By on January 26, 2015

Audi FCV At Cal State LA Fueling Station

Cal State L.A. now has the first hydrogen fueling station in California certified to sell the fuel by the kilogram.

The university’s Hydrogen Research and Fueling Facility received its approval this month after undergoing and passing “a rigorous state performance evaluation.” The fueling station, which opened in May 2014, is the largest on-campus hydrogen fueling station in the United States, and produces hydrogen from solar and wind power.

Cal State president William A. Covino said the station not only plays “a crucial role in helping situate California as a national leader in zero emission vehicles,” but gives the university a chance to work on “cutting-edge research and technology initiatives with government agencies” on its path to improving air quality in Los Angeles and other cities in the U.S.

Visitors to the station include prototypes from the likes of Audi, Hyundai and General Motors, whose tanks can hold up to six kilograms of hydrogen, each kilogram good for 50 miles of travel. The station, located near downtown Los Angeles and Interstates 10 and 5, can fill these tanks in six minutes.

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10 Comments on “California University First In State Certified To Sell Hydrogen...”


  • avatar
    Hummer

    I wonder if GM is still showing off the Hydrogen H2, it was still being used by engineers as late as early 2014. IIRC, one problem they had was the 6.0 vortec required a turbo, as the engine only made 2/3 the power when running on hydrogen.

    Is UCLA and Cal state two different schools, I would assume so. Either way this must have cost them several hundred million, much tax payer money I’m sure.

    Still the amount of energy and money required really make a hydrogen station wasteful, I highly doubt consumers will be paying the actual cost of the fuel. With land taxes, cost of mowing and maintaining the lands the energy is made on, then the expensive operation costs of windmills, no way the fuel isn’t also subsidized. That’s a lot of land to provide energy for mass hydrogen production.

  • avatar
    stevelyon

    Is this somehow different than the way stations have already been selling Hydrogen in California for years now? There’s a hydrogen Shell station just down the street from my apartment, and the map on the California Fuel Cell partnership website, which hasn’t been updated in awhile, says there are already 8 stations in the state.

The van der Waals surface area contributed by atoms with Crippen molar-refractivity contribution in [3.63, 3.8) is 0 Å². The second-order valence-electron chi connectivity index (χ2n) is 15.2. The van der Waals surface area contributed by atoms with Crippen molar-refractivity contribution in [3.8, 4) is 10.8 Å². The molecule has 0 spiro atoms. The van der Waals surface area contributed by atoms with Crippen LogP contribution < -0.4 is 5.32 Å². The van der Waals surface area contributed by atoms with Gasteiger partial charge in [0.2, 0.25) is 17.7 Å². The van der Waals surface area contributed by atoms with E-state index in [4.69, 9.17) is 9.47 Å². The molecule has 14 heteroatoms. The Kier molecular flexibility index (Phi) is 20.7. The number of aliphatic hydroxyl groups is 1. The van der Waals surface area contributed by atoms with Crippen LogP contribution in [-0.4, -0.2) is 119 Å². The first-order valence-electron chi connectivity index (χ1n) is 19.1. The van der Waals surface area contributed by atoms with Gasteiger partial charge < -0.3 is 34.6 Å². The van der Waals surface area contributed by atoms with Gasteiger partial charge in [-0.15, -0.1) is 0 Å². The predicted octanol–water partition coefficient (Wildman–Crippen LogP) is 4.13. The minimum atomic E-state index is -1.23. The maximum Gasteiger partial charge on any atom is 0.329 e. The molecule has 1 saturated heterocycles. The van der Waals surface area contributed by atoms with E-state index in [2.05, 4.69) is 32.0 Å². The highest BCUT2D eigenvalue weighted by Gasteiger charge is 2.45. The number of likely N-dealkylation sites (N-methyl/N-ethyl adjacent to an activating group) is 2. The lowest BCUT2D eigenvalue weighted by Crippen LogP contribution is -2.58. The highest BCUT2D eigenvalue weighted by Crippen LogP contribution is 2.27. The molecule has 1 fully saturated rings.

• avatar
    redav

    Additional information that would have been useful:
    – Current price of hydrogen at this station

    And then, just because I’m a smart-as:
    – What efficiency losses to do they observe with converting the electricity generated from wind & solar to get the hydrogen.

    • 0 avatar
      Brian P

      The answer to the first one is “not the true cost”.

      The answer to the second one is “you don’t want to know”.

    • 0 avatar
      mcs

      What’s the maintenance cost? It’s a 10,000 psi pump, so you’re going to need specialized training (as opposed to any electrician with EVSE) to maintain it. I’m sure you’ll need inspectors – again specially trained. How often does it need to be inspected?

    • 0 avatar
      WheelMcCoy

      “And then, just because I’m a smart-as:
      – What efficiency losses to do they observe with converting the electricity generated from wind & solar to get the hydrogen.”

      You go to the head of the class. It’s a university and you are asking a fair question.

  • avatar
    Sigivald

    By the kilogram?

    What is this, *Russia*?

    (I kid. But it’s funny. Do they get fined if they sell it by the pound?)

  • avatar
    JimC2

    “a crucial role in helping situate California as a national leader in zero emission vehicles”

    Um, hydrogen fueled engines still make some emissions (NOx), so shouldn’t this statement be “near-zero emission” or “ultra-low emission?” Words have meaning, Mr. President, and your fine institution is using taxpayer money to teach science to the intellectual elite of our youth. ;)

    • 0 avatar
      SunnyvaleCA

      Since the wind farms are now being used to produce “zero emission” hydrogen, our electrical power supply is now generated from a higher mix of non-zero-emission sources. Worse, since hydrogen generation and use is so inefficient, we’d have overall lower emissions by canceling the H2 cars, moving to natural gas cars (filled right at home using existing infrastructure!), and using the freed up wind generation to power the electrical grid.

      Look on the bright side… hydrogen cars will make ethanol from corn look like a stroke of genius!

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